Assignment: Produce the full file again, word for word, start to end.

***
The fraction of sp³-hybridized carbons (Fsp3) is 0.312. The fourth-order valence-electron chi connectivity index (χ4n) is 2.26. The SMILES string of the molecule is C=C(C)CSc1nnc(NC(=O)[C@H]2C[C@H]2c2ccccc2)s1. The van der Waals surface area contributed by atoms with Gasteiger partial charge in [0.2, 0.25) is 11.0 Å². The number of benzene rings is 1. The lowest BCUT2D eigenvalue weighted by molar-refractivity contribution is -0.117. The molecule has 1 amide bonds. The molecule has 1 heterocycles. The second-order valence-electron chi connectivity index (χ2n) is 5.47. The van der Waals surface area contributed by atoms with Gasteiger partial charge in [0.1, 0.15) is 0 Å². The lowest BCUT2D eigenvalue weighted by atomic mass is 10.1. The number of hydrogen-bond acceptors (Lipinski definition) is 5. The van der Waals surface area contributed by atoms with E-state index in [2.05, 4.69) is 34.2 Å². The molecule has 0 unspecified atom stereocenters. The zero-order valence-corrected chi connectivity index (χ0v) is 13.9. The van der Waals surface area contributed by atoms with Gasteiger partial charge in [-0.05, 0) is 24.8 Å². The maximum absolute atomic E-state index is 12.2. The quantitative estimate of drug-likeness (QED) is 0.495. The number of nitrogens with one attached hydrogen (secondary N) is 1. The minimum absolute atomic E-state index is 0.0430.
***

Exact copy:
The fraction of sp³-hybridized carbons (Fsp3) is 0.312. The fourth-order valence-electron chi connectivity index (χ4n) is 2.26. The SMILES string of the molecule is C=C(C)CSc1nnc(NC(=O)[C@H]2C[C@H]2c2ccccc2)s1. The van der Waals surface area contributed by atoms with Gasteiger partial charge in [0.2, 0.25) is 11.0 Å². The number of benzene rings is 1. The lowest BCUT2D eigenvalue weighted by molar-refractivity contribution is -0.117. The molecule has 1 amide bonds. The molecule has 1 heterocycles. The second-order valence-electron chi connectivity index (χ2n) is 5.47. The van der Waals surface area contributed by atoms with Gasteiger partial charge in [0.1, 0.15) is 0 Å². The lowest BCUT2D eigenvalue weighted by atomic mass is 10.1. The number of hydrogen-bond acceptors (Lipinski definition) is 5. The van der Waals surface area contributed by atoms with E-state index in [2.05, 4.69) is 34.2 Å². The molecule has 0 unspecified atom stereocenters. The zero-order valence-corrected chi connectivity index (χ0v) is 13.9. The van der Waals surface area contributed by atoms with Gasteiger partial charge in [-0.05, 0) is 24.8 Å². The maximum absolute atomic E-state index is 12.2. The quantitative estimate of drug-likeness (QED) is 0.495. The number of nitrogens with one attached hydrogen (secondary N) is 1. The minimum absolute atomic E-state index is 0.0430.